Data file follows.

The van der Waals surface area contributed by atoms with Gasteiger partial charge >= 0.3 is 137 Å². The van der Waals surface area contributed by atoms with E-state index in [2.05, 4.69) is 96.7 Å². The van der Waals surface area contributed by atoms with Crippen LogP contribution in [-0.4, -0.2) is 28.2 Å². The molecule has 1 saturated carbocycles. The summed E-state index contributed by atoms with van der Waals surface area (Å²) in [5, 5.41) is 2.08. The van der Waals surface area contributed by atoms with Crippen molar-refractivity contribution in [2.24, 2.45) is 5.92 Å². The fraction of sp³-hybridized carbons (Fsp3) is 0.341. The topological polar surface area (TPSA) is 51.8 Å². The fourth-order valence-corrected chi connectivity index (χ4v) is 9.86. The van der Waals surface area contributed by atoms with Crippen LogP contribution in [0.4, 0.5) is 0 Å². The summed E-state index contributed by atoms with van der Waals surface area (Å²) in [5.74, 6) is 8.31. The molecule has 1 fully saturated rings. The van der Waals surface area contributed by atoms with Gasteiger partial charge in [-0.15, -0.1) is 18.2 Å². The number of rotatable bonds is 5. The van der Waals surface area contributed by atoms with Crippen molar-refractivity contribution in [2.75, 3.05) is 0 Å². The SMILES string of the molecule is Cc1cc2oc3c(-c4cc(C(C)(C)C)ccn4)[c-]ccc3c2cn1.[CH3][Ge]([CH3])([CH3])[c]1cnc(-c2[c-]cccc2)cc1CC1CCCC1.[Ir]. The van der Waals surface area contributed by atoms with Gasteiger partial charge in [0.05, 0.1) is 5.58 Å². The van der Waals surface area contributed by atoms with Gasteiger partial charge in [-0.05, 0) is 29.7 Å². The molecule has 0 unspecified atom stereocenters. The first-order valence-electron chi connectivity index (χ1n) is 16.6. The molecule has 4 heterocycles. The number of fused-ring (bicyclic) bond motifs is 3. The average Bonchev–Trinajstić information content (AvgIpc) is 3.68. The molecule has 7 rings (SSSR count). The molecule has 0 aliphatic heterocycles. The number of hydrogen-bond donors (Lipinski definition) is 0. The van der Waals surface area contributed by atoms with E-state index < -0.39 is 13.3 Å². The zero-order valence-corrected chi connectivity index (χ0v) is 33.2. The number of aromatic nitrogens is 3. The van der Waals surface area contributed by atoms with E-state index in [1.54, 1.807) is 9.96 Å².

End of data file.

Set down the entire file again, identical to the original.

The van der Waals surface area contributed by atoms with Gasteiger partial charge >= 0.3 is 137 Å². The van der Waals surface area contributed by atoms with E-state index in [2.05, 4.69) is 96.7 Å². The van der Waals surface area contributed by atoms with Crippen LogP contribution in [-0.4, -0.2) is 28.2 Å². The molecule has 1 saturated carbocycles. The summed E-state index contributed by atoms with van der Waals surface area (Å²) in [5, 5.41) is 2.08. The van der Waals surface area contributed by atoms with Crippen molar-refractivity contribution in [2.24, 2.45) is 5.92 Å². The fraction of sp³-hybridized carbons (Fsp3) is 0.341. The topological polar surface area (TPSA) is 51.8 Å². The fourth-order valence-corrected chi connectivity index (χ4v) is 9.86. The van der Waals surface area contributed by atoms with Crippen LogP contribution in [0.4, 0.5) is 0 Å². The summed E-state index contributed by atoms with van der Waals surface area (Å²) in [5.74, 6) is 8.31. The molecule has 1 fully saturated rings. The van der Waals surface area contributed by atoms with Gasteiger partial charge in [-0.15, -0.1) is 18.2 Å². The number of rotatable bonds is 5. The van der Waals surface area contributed by atoms with Crippen molar-refractivity contribution in [2.75, 3.05) is 0 Å². The SMILES string of the molecule is Cc1cc2oc3c(-c4cc(C(C)(C)C)ccn4)[c-]ccc3c2cn1.[CH3][Ge]([CH3])([CH3])[c]1cnc(-c2[c-]cccc2)cc1CC1CCCC1.[Ir]. The van der Waals surface area contributed by atoms with Gasteiger partial charge in [0.05, 0.1) is 5.58 Å². The van der Waals surface area contributed by atoms with Gasteiger partial charge in [-0.05, 0) is 29.7 Å². The molecule has 0 unspecified atom stereocenters. The first-order valence-electron chi connectivity index (χ1n) is 16.6. The molecule has 4 heterocycles. The number of fused-ring (bicyclic) bond motifs is 3. The average Bonchev–Trinajstić information content (AvgIpc) is 3.68. The molecule has 7 rings (SSSR count). The molecule has 0 aliphatic heterocycles. The number of hydrogen-bond donors (Lipinski definition) is 0. The van der Waals surface area contributed by atoms with E-state index < -0.39 is 13.3 Å². The zero-order valence-corrected chi connectivity index (χ0v) is 33.2. The number of aromatic nitrogens is 3. The van der Waals surface area contributed by atoms with E-state index in [1.54, 1.807) is 9.96 Å².